Introduction – Case Histories 2017 Volume 2

2017 Volume 2: Introduction

The second volume of our reports for 2017 focus once again on the High Court secure care cases and on exceptionally lengthy and complex cases, and those that raise important issues of policy and principle.

Eight of the 16 reports track High Court cases that come before that court repeatedly. They all concern the attempts of guardians ad litem, parents and foster parents to obtain appropriate placements and services for children and young people with severe psychological and psychiatric needs. In many instances such cases come back before the court repeatedly over many months, and our reports show the frustration of the judge hearing them as she attempts to order the CFA to find solutions.

In one case the judge commented: “The lack of planning continues, substantial resources are invested into giving the children the appropriate care they need in secure care and the potential is nearly ripped out from under their feet at the lack of onward placement and the level of uncertainty is causing undue stress to these children.”

In relation to another case the judge said: “There has to be a recognition there is a failure to deal with this, this is not the first time a judge has said this over the years. Over the last 25 years it is constant and children with a particular presentation have no facilities in this State to meet their needs, resources are an issue, a bespoke solution for every children is perhaps not available.”

However, the High Court also heard of good outcomes for children who received appropriate treatment. In one case a very disturbed boy who had made a number of suicide attempts was sent to a special unit in the UK. After four months there was great improvement. After he turned 18 he came home to a privately funded placement in an adult psychiatric unit and the court heard he was doing extremely well.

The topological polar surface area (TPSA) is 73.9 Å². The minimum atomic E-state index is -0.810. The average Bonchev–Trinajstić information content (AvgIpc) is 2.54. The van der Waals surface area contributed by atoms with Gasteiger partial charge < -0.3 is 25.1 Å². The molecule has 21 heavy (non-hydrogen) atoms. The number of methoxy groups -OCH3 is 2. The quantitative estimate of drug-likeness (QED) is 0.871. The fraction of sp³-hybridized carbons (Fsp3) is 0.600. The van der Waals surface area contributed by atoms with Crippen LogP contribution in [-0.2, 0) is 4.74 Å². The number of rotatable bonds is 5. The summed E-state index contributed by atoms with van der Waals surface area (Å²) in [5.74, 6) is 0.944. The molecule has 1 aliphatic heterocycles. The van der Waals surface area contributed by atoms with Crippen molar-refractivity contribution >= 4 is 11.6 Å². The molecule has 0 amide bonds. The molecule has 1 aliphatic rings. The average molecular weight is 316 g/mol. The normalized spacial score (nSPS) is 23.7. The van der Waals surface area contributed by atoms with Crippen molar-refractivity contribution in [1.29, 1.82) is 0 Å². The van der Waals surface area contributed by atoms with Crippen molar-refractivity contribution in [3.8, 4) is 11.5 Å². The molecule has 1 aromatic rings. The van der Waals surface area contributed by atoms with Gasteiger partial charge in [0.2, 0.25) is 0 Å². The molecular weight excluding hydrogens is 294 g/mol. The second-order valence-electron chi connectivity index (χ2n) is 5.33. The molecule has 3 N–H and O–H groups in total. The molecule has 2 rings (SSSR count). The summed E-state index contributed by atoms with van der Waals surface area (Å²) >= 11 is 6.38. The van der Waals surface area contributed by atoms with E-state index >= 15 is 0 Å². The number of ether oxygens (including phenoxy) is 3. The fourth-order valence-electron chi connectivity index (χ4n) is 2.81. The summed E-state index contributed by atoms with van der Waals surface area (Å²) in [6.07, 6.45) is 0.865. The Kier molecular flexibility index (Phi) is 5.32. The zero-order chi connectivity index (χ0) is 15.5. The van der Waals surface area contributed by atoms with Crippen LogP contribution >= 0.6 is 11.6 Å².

The CCLRP also attended a number of extremely lengthy and contested cases in the District Court, all of which involved allegations of child sex abuse. When such allegations are made legal issues concerning the admission of hearsay evidence from children and access to Garda interviews made for the purposes of a criminal investigation often arise. Difficulties in accessing specialist assessments of the children also arise.

One of the cases published today ended in the Child and Family Agency withdrawing its care order application and the children went home after over a year’s hearings under a new programme for dealing with concerns about abuse, knows as the Signs of Safety programme. Two other such cases are still going on, of which one began two years ago and the other mid-2017.

The reports of these are very lengthy, but we hope that they will assist professionals and policy-makers in understanding the difficulties they throw up, particularly the lack of a national system for the robust diagnosis of child sexual abuse, the lack of cooperation between the criminal justice system and the child protection system and the need for timely therapeutic support for the child victims.